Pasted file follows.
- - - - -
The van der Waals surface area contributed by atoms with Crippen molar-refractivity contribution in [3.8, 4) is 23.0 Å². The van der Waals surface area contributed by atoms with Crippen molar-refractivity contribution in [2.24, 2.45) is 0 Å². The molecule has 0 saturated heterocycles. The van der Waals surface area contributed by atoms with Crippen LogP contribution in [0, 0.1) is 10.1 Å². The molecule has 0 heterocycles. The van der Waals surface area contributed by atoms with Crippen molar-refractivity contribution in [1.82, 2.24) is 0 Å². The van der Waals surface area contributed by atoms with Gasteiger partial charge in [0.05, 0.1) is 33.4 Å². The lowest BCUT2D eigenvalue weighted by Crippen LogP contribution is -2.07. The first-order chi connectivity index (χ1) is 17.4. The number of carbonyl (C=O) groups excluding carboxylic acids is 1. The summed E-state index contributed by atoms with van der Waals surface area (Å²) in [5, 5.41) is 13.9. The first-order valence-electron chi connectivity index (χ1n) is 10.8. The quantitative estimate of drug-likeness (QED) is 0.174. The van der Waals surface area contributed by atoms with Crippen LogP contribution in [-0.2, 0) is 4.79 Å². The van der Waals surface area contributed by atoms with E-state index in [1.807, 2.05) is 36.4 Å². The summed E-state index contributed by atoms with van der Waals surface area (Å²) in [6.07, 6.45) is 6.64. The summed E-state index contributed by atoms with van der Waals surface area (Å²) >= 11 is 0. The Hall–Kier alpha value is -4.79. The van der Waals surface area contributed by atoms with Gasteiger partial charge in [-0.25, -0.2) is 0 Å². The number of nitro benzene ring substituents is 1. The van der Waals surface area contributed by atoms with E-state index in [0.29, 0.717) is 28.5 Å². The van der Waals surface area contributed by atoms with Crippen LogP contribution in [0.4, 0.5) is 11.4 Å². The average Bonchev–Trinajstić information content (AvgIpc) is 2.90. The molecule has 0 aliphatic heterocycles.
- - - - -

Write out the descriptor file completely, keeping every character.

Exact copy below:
The van der Waals surface area contributed by atoms with Crippen molar-refractivity contribution in [3.8, 4) is 23.0 Å². The van der Waals surface area contributed by atoms with Crippen molar-refractivity contribution in [2.24, 2.45) is 0 Å². The molecule has 0 saturated heterocycles. The van der Waals surface area contributed by atoms with Crippen LogP contribution in [0, 0.1) is 10.1 Å². The molecule has 0 heterocycles. The van der Waals surface area contributed by atoms with Crippen molar-refractivity contribution in [1.82, 2.24) is 0 Å². The van der Waals surface area contributed by atoms with Gasteiger partial charge in [0.05, 0.1) is 33.4 Å². The lowest BCUT2D eigenvalue weighted by Crippen LogP contribution is -2.07. The first-order chi connectivity index (χ1) is 17.4. The number of carbonyl (C=O) groups excluding carboxylic acids is 1. The summed E-state index contributed by atoms with van der Waals surface area (Å²) in [5, 5.41) is 13.9. The first-order valence-electron chi connectivity index (χ1n) is 10.8. The quantitative estimate of drug-likeness (QED) is 0.174. The van der Waals surface area contributed by atoms with Crippen LogP contribution in [-0.2, 0) is 4.79 Å². The van der Waals surface area contributed by atoms with E-state index in [1.807, 2.05) is 36.4 Å². The summed E-state index contributed by atoms with van der Waals surface area (Å²) in [6.07, 6.45) is 6.64. The summed E-state index contributed by atoms with van der Waals surface area (Å²) >= 11 is 0. The Hall–Kier alpha value is -4.79. The van der Waals surface area contributed by atoms with Gasteiger partial charge in [-0.25, -0.2) is 0 Å². The number of nitro benzene ring substituents is 1. The van der Waals surface area contributed by atoms with E-state index in [0.29, 0.717) is 28.5 Å². The van der Waals surface area contributed by atoms with Crippen LogP contribution in [0.4, 0.5) is 11.4 Å². The average Bonchev–Trinajstić information content (AvgIpc) is 2.90. The molecule has 0 aliphatic heterocycles.